When Sam Matlock’s previous band Dead! broke up, he started drinking too much and sending terrible song ideas to his friend Milkie Way. Bonding over a love of cock rock, cyber pop and wanting to cause the same amount of chaos that comes from playing Limp Bizkit at 3am at a house party, the pair started making bedroom demos together as Wargasm. Turns out mixing riot grrrl and nu-metal together is the perfect combination: Matlock’s song ideas stopped being bad, Way quit her job as a session bassist for folk-pop musician Barns Courtney, and the duo have been on the move ever since.
Wargasm — who say they eventually want to create a stage show to rival Rammstein‘s — aren’t interested in being role models: they get bored too quickly to think beyond just releasing singles, and they’re not afraid of calling out a twat when they see one. “We’re kind of abrasive, in real life and in music,” Way says from their lockdown hideaway in Ireland.
Early Wargasm tracks sat comfortably in the realm of hyperactive alt-rock, but this year they’ve gone in a more “what the fuck?” direction. The nu-metal thrash of ‘Spit’ and the bloodthirsty ‘Backyard Bastards’ position Wargasm as the chaotic yet logical reaction to this hellfire world we’re living in.
NME caught up with the pair on Zoom recently to talk the nu-metal revival, touring with Yungblud and creating a soundtrack to people’s anger in 2020.
NME: Wargasm make “angry music for sad people”, which feels like the perfect genre for right now.
Milkie Way: “Everyone is angry and everyone is sad, so we might as well get some good bangers out of it.”
Sam Matlock: “Our music is 100% influenced by what’s going on around us, but we’re not the kind of people to mope around and put on a brave face. If the world feels heavy and dark, obviously your sound is going to reflect that. If you feel a bit lost and confused, your sound is going to feel all over the place and quizzical.”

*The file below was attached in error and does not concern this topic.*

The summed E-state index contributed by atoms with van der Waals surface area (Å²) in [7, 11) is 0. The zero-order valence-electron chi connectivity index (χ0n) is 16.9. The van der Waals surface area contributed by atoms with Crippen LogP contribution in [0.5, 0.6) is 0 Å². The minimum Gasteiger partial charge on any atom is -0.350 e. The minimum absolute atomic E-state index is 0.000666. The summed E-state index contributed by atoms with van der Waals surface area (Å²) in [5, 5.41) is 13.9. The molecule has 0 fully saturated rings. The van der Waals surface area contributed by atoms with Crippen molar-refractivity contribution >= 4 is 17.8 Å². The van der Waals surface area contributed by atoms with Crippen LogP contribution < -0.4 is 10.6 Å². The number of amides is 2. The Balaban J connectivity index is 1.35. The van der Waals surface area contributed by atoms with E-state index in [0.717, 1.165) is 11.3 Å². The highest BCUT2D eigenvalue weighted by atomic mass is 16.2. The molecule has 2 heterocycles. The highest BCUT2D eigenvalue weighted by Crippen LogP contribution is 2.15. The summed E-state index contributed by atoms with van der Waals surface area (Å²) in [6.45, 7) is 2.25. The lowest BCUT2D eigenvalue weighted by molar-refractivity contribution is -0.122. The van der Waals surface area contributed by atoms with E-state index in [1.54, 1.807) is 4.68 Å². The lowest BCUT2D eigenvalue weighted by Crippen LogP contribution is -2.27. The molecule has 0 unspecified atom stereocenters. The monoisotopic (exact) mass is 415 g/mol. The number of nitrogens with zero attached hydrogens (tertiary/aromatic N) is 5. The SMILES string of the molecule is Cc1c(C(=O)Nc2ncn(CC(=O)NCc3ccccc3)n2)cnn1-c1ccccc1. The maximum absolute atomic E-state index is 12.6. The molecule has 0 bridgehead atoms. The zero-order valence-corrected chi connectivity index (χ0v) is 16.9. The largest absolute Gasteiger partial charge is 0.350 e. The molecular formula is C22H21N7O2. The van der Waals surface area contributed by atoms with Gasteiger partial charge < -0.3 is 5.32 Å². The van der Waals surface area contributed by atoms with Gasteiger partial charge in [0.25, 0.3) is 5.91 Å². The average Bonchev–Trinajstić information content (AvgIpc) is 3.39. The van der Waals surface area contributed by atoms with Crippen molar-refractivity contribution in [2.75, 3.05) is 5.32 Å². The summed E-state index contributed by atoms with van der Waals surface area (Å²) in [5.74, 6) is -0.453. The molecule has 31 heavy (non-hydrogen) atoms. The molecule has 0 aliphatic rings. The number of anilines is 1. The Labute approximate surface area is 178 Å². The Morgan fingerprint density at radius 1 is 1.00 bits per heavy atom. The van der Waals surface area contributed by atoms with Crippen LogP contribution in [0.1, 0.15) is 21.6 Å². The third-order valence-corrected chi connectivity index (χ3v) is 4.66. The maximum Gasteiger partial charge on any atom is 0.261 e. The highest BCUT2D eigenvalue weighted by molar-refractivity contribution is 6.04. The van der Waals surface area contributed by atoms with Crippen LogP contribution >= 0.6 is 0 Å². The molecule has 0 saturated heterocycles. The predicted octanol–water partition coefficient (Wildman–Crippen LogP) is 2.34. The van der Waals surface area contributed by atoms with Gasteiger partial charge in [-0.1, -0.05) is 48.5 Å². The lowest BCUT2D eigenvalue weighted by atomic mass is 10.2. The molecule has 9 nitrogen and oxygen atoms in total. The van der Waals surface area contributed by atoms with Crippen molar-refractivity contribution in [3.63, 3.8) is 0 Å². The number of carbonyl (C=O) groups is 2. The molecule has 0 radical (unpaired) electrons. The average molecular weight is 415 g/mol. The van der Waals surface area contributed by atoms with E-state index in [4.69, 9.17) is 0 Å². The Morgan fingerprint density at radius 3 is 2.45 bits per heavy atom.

Tell us about ‘Backyard Bastards’…
Matlock: “We wrote it at the start of lockdown before the government started being massive cunts. It’s about that feeling of homicidal rage: everyone tries to hide it, but you’ve definitely looked at someone and wanted to peel them.”
Way: ”No one sees Dominic Cummings’ face on TV and thinks: ‘I definitely don’t want to hurt him’.”
Matlock: “It got immediately banned by Ofcom, even when we replaced the swear words. It’s probably better to let those feelings out via a song than me doing this interview about Milkie trying to break me out of jail, though.”
Are the lyrics “when you wake up do you feel hollow? Do you wash your hands of all the sorrow?” aimed at the Tories?
Matlock: “I had given up being angry at politicians who are twats. They’re never going to change and they’re never going to care what we have to say. My rage is more directed at the people who enabled that sort of thing by voting for them and then going: ‘Yeah, but…’. If you have to justify your political choices with a ‘but’, then they aren’t the right fucking choices. The next track we’ve got coming out is a pissed-off political one, though.”
Where does the nu-metal influence come from?